Spotted across from my insurance agent’s office.
Not sure if it is conducting electrical wires, or water off the roof.
My roll 47 for the 52 Rolls project was the first roll of Cinestill 800 that I have shot. I still have a few things to learn about using it, but I like the look; the grain is excellent for the exposure speed.
This post mostly has shots from my mother’s birthday part in the spring when I first started this roll. There are a couple of shots from last week on it as well. Go to 52 rolls to see much of this roll at this link. And keep your eyes open around Burnt Embers for other shots from the roll over the next week or two.
This is the first time I have used Cinestill 800. The film has been in my camera since May and I just finished the roll a few days ago. Most of these pictures are from May when I went to my mothers birthday party with some other family members. I am not sure what to think of this film. I had to make adjustments to get decent flesh tones, but I do like how the portraits came out. I had to work pretty hard on landscapes and other subjects too. I probably should have used a filter of some kind given its tungsten description. I did find that indoors shots under artificial lighting did land in a more natural place (with work) than did the outdoor shots.
I have another roll and will do some research on filters before using it. It may have to be a compromise to suit filters…
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A few weeks ago I went to my parents place with my partner and son. The purpose, other than a nice visit, was to mix up a batch of plum pudding for Christmas with my parents. In years past we have often done something like this, though more often making mince meat.
We found that jointly we had extra ingredients so we tripled the recipe and ended up making seven plum puddings, which will be distributed among (more…)
In late November I did a road trip from Victoria, to Duncan, Cowichan Lake and south to Port Renfrew and back to Victoria. It is several hours of driving, and we had some fantastic weather, including a hailstorm like I had never before experienced. At least 5 cm of hail on the road in about 3 minutes. Amazing racket in the car, amazing sight driving into a wall of white falling pellets.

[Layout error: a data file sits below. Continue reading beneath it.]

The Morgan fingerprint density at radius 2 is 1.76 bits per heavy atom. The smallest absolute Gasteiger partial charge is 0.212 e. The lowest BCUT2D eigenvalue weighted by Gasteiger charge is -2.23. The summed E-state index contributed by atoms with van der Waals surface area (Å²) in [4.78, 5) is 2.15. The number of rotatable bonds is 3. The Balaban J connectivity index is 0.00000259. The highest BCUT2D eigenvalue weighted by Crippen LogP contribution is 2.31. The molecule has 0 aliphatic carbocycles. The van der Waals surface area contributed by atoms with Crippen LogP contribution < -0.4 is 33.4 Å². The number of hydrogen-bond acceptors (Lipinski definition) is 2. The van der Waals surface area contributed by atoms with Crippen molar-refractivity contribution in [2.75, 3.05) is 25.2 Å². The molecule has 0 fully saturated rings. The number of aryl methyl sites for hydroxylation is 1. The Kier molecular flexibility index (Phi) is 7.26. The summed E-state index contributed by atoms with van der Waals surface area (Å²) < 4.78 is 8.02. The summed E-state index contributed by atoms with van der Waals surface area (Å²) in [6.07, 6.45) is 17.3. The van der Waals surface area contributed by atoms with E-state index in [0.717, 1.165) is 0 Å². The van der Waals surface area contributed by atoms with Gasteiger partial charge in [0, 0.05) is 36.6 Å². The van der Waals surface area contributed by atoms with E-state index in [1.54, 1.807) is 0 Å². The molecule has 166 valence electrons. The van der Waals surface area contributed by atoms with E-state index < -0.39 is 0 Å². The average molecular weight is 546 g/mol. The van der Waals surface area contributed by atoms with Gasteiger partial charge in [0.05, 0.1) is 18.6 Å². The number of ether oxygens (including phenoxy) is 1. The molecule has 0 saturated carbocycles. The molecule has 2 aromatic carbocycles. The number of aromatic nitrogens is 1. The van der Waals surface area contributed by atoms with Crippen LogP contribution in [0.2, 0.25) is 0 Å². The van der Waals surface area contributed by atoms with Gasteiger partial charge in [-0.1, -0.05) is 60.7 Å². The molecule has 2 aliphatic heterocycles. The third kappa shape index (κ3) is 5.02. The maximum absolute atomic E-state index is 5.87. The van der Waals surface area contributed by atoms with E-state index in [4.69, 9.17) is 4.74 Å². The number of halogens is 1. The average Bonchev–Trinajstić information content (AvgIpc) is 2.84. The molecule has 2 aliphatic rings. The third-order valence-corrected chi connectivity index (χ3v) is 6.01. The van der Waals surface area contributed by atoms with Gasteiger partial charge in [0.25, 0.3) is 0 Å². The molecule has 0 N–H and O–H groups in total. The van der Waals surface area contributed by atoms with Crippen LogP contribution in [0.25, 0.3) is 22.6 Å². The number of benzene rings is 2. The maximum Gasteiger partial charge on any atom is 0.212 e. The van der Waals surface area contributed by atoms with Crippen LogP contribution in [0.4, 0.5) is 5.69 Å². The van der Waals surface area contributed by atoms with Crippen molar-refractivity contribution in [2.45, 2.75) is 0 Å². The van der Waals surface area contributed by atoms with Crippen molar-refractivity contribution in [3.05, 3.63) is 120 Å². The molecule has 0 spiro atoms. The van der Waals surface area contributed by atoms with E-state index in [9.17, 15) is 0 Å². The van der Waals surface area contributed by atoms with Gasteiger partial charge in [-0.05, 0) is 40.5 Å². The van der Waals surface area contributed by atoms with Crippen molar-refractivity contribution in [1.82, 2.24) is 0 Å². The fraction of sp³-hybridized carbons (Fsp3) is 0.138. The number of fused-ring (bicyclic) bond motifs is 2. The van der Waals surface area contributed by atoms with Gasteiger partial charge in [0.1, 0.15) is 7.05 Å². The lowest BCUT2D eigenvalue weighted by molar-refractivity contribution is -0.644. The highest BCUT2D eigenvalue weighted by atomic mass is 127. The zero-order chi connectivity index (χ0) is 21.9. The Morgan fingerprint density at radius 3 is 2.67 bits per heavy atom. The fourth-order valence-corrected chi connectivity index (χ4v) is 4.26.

This is Harris Canyon on the road between Cowichan Lake and Port Renfrew, which had a steady stream of loaded logging trucks, so I did not want to linger on the bridge taking photographs, as there was little warning of vehicles approaching. Normally Harris Canyon is pretty sedate, but not this day as there had been a lot of rain for a few days and the canyon was roaring at much higher levels than I have seen before.
Portions of a roll of film that was largely taken along the waterfront of southern Vancouver Island. I used Lomography Color 800, a film I am not totally familiar with, and which was either exposed improperly, or scanned poorly. Either way the low resolution commercial scans had enough in them to very much improve them over first looks. There are quite a few dramatic sky and ocean shots in this post from the past month – I would highly recommend checking out the whole roll here (link).
I loaded an Olympus XA2 with Lomography Colour 800 and last week, a month later, I finished the roll. I was not surprised to find that more than half the photos were of the ocean’s edge, and of those, many were the storm drain. After all, I live and work and commute along the marine edge and often stop to take pictures of dramatic lighting or scenes. Even so, I was quite surprised at how uniformly dramatic these shots were; I guess it is that time of year.
Part of it though is probably the film. I had to get the film scanned twice because
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My granddaughter visited a week ago.
One of many favourite things to do is have a cup of tea with grandma, using her special cup.
My Roll 45 has a lot of pinhole shots on film shot in a Canon EOS3. I like some of the results, and learned something with this combo that I can apply to more basic pinhole cameras. Once again the storm drain was a test bed, because I know what to expect, and because it is my favourite subject for all the change it presents us with. To see the rest of the shots check out the 52 Rolls post here.
I know, it is absurd to take pinhole photographs with a camera as sophisticated as a Canon EOS3. I tried it anyway. But only after I did the same with a full frame DSLR. Which might be an ad nauseum of the absurd. And if you think that is bad, the icing on the cake is that I paid the ridiculous price of $30 for the pinhole adapter vs only $80 for the camera body. I don’t normally spend $30 on any used film camera equipment (camera bodies included), but wait till a better price comes along. If you thought that was bad go get a drink because I have spare EOS body caps at home, and all the materials and know-how necessary for adapting one for pinholes. I guess I was being lazy. Perhaps I can justify it as the cost of a digital camera accessory?
Beyond any pleasure in the surreal there…
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